The third poem from The Whitsun Weddings employing sacramental motifs is the title poem of the volume. Pentecost (from the Greek pentekostos, meaning “fiftieth”) celebrates in the Christian church the descent of the Holy Spirit upon the Apostles as recorded in Acts 2. Pentecost Sunday or Whitsunday (from the tradition of wearing white clothes on that day) is the seventh Sunday after Easter and in the Anglican church is observed by feasts; it is also a favorite day for baptism and joining the church. A more subtle allusion may be to the “wit” that the Holy Spirit bestows (knowledge and wisdom) to worshippers on that Sunday. Marriage, a sacrament in the Roman Catholic Church but not in the Anglican (and other Protestant churches), clearly carries with it sacramental associations in that a man and woman agree to set themselves apart for each other and no one else; it is a kind of holy pact between individuals sanctioned by the church. While for Larkin these particular sacramental associations may not have been important, in his poem he explores how marriage can be seen as both powerful and renewing. In the poem a detached rail traveler begins by saying:
That Whitsun, I was late getting away: Not till about One-twenty on the sunlit Saturday Did my three-quarters-empty train pull out.25
As he travels along he notices both the heat and the lovely landscape, at first unaware of the people: “At first, I didn’t notice what a noise / The weddings made /Each station that we stopped at.” Once aware, however, he takes careful interest in all of the people connected with the wedding parties. He meditates on the grinning girls with “pomaded” hair, “parodies of fashion,” standing on the station platform; on fathers with “seamy foreheads;” on “mothers loud and fat;” and on “an uncle shouting smut.” To this he notes the cheap and tawdry dress that marks off “the girls unreally from the rest.”
Yet rather than adopt a skeptical view of these weddings, the traveler finds in them affirmation. He muses that for the fathers weddings are “huge and wholly farcical,” while the women share “the secret like a happy funeral.” The girls grip their handbags tighter and stare at a “religious wounding.” Such expressions, according to David Timms, “express the importance, even the sacredness, of marriage-days.”26 As his train rushes toward London, the traveler feels that the train is bringing, in these newlyweds, a redemptive, life-giving power, and the visionary moment is realized: “And what it held / Stood ready to be loosed and with all the power / That being changed can give.” In spite of his skepticism, he cannot help but see in these marriages power and renewal—power in the sense that human love which is the basis of marriage is implicit in these new brides and grooms and renewal in the sense that these fresh new wives and husbands may produce children and thus re-energize the population.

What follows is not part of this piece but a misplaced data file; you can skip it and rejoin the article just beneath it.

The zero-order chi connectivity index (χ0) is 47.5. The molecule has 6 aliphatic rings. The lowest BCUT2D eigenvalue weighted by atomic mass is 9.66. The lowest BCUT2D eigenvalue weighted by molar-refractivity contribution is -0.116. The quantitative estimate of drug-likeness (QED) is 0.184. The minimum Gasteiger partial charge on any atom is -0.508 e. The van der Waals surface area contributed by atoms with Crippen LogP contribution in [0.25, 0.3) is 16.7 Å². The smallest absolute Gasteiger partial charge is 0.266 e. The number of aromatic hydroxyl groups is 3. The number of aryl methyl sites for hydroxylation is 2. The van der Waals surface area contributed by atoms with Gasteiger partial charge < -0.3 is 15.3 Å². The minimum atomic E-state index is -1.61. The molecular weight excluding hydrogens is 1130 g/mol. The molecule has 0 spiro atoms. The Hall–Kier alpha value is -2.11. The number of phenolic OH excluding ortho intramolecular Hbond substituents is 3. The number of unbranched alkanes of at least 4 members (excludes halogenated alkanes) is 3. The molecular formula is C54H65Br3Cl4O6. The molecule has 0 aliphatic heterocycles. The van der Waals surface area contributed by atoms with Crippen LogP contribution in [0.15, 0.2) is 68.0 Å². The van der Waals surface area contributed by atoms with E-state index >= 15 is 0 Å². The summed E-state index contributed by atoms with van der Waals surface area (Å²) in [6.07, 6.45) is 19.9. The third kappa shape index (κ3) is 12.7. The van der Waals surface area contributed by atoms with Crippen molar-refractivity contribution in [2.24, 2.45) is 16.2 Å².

The poem ends with this visionary moment extended:
We slowed again, And as the tightened brakes took hold, there swelled A sense of falling, like an arrow-shower Sent out of sight, somewhere becoming rain.
Although the shower of arrows clearly has connections with Cupid’s arrows and/or sexual climax, there is a subtle sacramental invocation of the descent of the Holy Spirit associated with Whitsunday, particularly as the life-giving image of rain waters the idea that these marriages may provide the basis for renewal in the great city. Larkin, as in “Church Going,” uses sacramental resonances of marriage in “The Whitsun Weddings” to affirm human life by promoting “what is enduring rather than what is decaying.”27 Additionally, as in “Church Going” this poem is overt in its presentation of the possibility of visionary moment connected to a sacramental motif.
In High Windows two poems illustrate Larkin’s use of sacramental motifs, although skepticism appears to negate any visionary moment. As if to illustrate this, both poems utilize church-substitutes rather than churches. In “The Building” Larkin explores the role of a modern hospital as a church substitute. Barbara Everett notes that “the poem’s undertones of allusion are so ecclesiastical or metaphysical that, even at the literal level, ‘The Building’ could almost as easily be a church as a hospital.”28 The poem opens with a very somber, sober speaker who meditates deeply on death. As he thinks and observes patients in a hospital, he begins to use traditional sacramental language. For instance, people come to the hospital “to confess that something has gone wrong.” Others come “to join / The unseen congregations whose white rows / Lie set apart above.”29 The great metaphysical question (“What happens to me when I die?”) is ever present in the minds of the patients, yet they labor to keep their fears below the surface of daily life, even in a hospital where such questions must often be faced honestly. As the patients await their own diagnosis, “their eyes / Go to each other, guessing.” Though they wear a veneer of normalcy, they know that “past these doors are rooms, and rooms past those, / And more rooms yet, each one further off / And harder to return from.” Asthey fight back their fears, they try to while away the time reading torn magazines, drinking tea, or looking out the windows of this high-rise hospital. Ironically, from the windows of this hospital they can see “a locked church.” However, unlike the locked church, the hospital they are sitting in is open to all; in fact, there is easy access: “All know they are going to die. / Not yet, perhaps not here, but in the end,/ And somewhere like this.”